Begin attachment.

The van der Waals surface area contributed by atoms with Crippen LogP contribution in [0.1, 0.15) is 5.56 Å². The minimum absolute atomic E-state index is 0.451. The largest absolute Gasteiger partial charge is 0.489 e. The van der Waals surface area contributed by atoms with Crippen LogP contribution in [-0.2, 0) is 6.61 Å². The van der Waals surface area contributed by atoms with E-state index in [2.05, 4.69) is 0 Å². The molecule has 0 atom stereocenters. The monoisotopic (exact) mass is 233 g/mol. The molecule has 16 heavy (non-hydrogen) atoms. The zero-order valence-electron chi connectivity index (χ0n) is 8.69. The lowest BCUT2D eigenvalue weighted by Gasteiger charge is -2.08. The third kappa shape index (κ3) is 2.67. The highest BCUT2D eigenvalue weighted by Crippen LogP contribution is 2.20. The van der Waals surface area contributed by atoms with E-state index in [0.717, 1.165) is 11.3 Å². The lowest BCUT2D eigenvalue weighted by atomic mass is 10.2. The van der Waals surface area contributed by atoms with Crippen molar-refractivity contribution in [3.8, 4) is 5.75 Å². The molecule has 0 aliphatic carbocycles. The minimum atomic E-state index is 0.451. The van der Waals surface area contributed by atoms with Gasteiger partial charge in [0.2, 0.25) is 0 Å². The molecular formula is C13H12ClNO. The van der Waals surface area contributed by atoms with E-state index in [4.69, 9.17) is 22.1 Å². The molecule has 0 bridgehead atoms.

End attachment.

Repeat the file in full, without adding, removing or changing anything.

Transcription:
The van der Waals surface area contributed by atoms with Crippen LogP contribution in [0.1, 0.15) is 5.56 Å². The minimum absolute atomic E-state index is 0.451. The largest absolute Gasteiger partial charge is 0.489 e. The van der Waals surface area contributed by atoms with Crippen LogP contribution in [-0.2, 0) is 6.61 Å². The van der Waals surface area contributed by atoms with E-state index in [2.05, 4.69) is 0 Å². The molecule has 0 atom stereocenters. The monoisotopic (exact) mass is 233 g/mol. The molecule has 16 heavy (non-hydrogen) atoms. The zero-order valence-electron chi connectivity index (χ0n) is 8.69. The lowest BCUT2D eigenvalue weighted by Gasteiger charge is -2.08. The third kappa shape index (κ3) is 2.67. The highest BCUT2D eigenvalue weighted by Crippen LogP contribution is 2.20. The van der Waals surface area contributed by atoms with E-state index in [0.717, 1.165) is 11.3 Å². The lowest BCUT2D eigenvalue weighted by atomic mass is 10.2. The van der Waals surface area contributed by atoms with Crippen molar-refractivity contribution in [3.8, 4) is 5.75 Å². The molecule has 0 aliphatic carbocycles. The minimum atomic E-state index is 0.451. The van der Waals surface area contributed by atoms with Gasteiger partial charge in [0.2, 0.25) is 0 Å². The molecular formula is C13H12ClNO. The van der Waals surface area contributed by atoms with E-state index in [4.69, 9.17) is 22.1 Å². The molecule has 0 bridgehead atoms.